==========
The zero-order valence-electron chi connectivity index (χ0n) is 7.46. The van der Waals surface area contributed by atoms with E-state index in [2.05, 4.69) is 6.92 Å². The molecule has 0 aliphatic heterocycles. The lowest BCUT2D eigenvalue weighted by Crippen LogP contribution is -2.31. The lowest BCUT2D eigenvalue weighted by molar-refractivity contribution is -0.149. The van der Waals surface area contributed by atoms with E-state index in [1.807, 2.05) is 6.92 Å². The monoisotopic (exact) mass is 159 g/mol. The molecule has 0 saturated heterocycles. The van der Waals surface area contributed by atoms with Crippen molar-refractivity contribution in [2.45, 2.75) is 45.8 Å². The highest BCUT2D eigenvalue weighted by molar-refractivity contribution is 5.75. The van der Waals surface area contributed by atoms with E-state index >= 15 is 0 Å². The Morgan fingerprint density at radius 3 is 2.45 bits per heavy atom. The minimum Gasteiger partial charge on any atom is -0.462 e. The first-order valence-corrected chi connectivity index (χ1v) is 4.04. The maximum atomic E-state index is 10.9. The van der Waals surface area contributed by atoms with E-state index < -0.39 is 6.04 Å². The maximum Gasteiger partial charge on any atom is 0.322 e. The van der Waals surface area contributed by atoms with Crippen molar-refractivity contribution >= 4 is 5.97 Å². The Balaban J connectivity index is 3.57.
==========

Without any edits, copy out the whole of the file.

The zero-order valence-electron chi connectivity index (χ0n) is 7.46. The van der Waals surface area contributed by atoms with E-state index in [2.05, 4.69) is 6.92 Å². The molecule has 0 aliphatic heterocycles. The lowest BCUT2D eigenvalue weighted by Crippen LogP contribution is -2.31. The lowest BCUT2D eigenvalue weighted by molar-refractivity contribution is -0.149. The van der Waals surface area contributed by atoms with E-state index in [1.807, 2.05) is 6.92 Å². The monoisotopic (exact) mass is 159 g/mol. The molecule has 0 saturated heterocycles. The van der Waals surface area contributed by atoms with Crippen molar-refractivity contribution in [2.45, 2.75) is 45.8 Å². The highest BCUT2D eigenvalue weighted by molar-refractivity contribution is 5.75. The van der Waals surface area contributed by atoms with E-state index >= 15 is 0 Å². The Morgan fingerprint density at radius 3 is 2.45 bits per heavy atom. The minimum Gasteiger partial charge on any atom is -0.462 e. The first-order valence-corrected chi connectivity index (χ1v) is 4.04. The maximum atomic E-state index is 10.9. The van der Waals surface area contributed by atoms with E-state index < -0.39 is 6.04 Å². The maximum Gasteiger partial charge on any atom is 0.322 e. The van der Waals surface area contributed by atoms with Crippen molar-refractivity contribution >= 4 is 5.97 Å². The Balaban J connectivity index is 3.57.